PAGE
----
The North West province is home to 2 premier game reserves housing the Big 5, the Vredefort Dome World Heritage Site, the Taung Heritage Site, The Lost City, and Valley of the Waves playground, a variety of adventure-sport destinations and an underwater cave-diving experience.

For the most part, South Africa’s North West province is a vast grassland dotted with trees and views that stretch to distant horizons. It contains 2 of the country’s largest game reserves, the world’s largest playground and a World Heritage Site.

The Magaliesberg mountain range occupies the province’s north-east corner, while the mighty Vaal River creates a natural boundary to the south.

Hartbeespoort Dam also known as Harties. The Hartbeespoort Dam Reservoir is a dam situated in the North West Province of South Africa. It lies in a valley to the south of the Magaliesberg mountain range and north of the Witwatersberg mountain range, about 35 kilometres west of Pretoria. / © Can Stock Photo / demerzel21
Hartbeespoort Dam also known as Harties. The Hartbeespoort Dam Reservoir is a dam situated in the North West Province of South Africa. It lies in a valley to the south of the Magaliesberg mountain range and north of the Witwatersberg mountain range, about 35 kilometres west of Pretoria. / © Can Stock Photo / demerzel21

Its inland location and extensive grasslands provide the perfect setting for a number of malaria-free wildlife reserves. These include Madikwe, South Africa’s fourth-largest game reserve, and the Pilanesberg National Park, both home to the Big 5 and many more southern African mammals and birds.

Northern Cape

If you love wide open spaces, wild flowers or Africa’s big cats, you’ll love South Africa’s Northern Cape Province. Among its many attractions, the Northern Cape is home to one of the world’s most important diamond mining towns, most impressive natural floral display, and famous black-manned lions.

Most of the Northern Cape Province lies south of the mighty Orange River (Augrabies Falls National Park) and comprises desert and semi-desert landscapes. The province is characterized by vast arid plains with outcroppings of rocks, with the cold Atlantic Ocean forming its western boundary. Although slightly off the beaten track, there are many tourism highlights located in the Northern Cape. During August and September, the area of Namaqualand (also referred to as Namakwaland), is transformed into a brilliant carpet of wild flowers. This region is world-famous for its floral exuberance and photographic safaris to the area are very popular.

Augrabies waterfall Northern Cape South Africa / © Can Stock Photo / HarmKruyshaar
Augrabies waterfall Northern Cape South Africa / © Can Stock Photo / HarmKruyshaar

Western Cape

In the Western Cape you will discover world-class wines, wonderful whale watching, contrasting landscapes, ample adventure options, as well as the magic of the Indian and Atlantic Oceans, which meet at Africa’s most southerly point.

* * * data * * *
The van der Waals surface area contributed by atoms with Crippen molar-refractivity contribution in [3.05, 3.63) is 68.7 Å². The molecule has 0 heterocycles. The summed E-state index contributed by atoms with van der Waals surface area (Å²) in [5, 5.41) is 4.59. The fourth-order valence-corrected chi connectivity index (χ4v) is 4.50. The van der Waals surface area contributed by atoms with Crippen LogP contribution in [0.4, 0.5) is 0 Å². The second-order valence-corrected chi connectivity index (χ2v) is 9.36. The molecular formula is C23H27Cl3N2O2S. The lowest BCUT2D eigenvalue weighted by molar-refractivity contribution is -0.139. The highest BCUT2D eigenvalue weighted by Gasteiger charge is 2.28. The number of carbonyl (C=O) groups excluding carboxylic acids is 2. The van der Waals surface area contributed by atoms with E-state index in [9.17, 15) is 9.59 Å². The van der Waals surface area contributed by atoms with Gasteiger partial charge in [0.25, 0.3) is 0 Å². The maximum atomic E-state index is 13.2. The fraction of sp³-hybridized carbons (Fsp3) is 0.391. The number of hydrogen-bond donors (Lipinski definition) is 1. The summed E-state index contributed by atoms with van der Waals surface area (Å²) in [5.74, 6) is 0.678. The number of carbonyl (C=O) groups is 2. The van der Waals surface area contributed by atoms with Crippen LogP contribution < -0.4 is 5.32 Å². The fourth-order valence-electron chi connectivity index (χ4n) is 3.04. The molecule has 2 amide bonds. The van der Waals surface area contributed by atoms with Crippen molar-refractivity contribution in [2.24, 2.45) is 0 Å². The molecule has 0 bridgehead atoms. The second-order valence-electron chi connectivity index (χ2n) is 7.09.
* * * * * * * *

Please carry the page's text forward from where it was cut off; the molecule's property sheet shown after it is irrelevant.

The Western Cape is home to the world’s longest wine route, found along Route 62, a scenic tourist route that runs from Cape Town to Port Elizabeth, 850 kilometers up the eastern coast. If you don’t have time to complete the whole route, consider visiting the wine-growing areas of Stellenbosch, Paarl, Wellington, Franschhoek, Ceres, Worcester, Bonnievale and Robertson.

The Garden Route, from Cape Town to Knysna, is gorgeous, passing through many a quirky town, complete with welcoming locals and fresh produce stalls. Stop in at Swellendam, a town where the jailer once doubled as the postmaster, to experience Cape Dutch architecture at its best.

A trip up the West Coast will take you through many a small town, mainly quiet fishing villages such as Langebaan and Paternoster. Be sure to take the time to enjoy the flora along the way – and stop in at Yzerfontein to experience a South African beach braai.

For serious peace and quiet, head north to the Karoo, one of the most arid regions in the country. This sparsely populated, semi-desert area offers open space, fresh air and historical architecture.

Kite-surfing along the West Coast, shark cage diving in Gansbaai, sea kayaking in Simon’s Town, hiking along the Otter Trail, ostrich riding in Oudtshoorn, bungee jumping at Bloukrans Bridge in Nature’s Valley, and scuba diving along the East Coast are sure to keep the most ardent adrenalin junkies entertained.

How would you like to explore South Africa?


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For more information or to book your Trip-Of-A-Lifetime, contact Brad Martin at Anywhere Anytime Journeys.

[SOURCES: Anywhere Anytime Journeys’ Destination Site & the Pocket Travel Guide App.]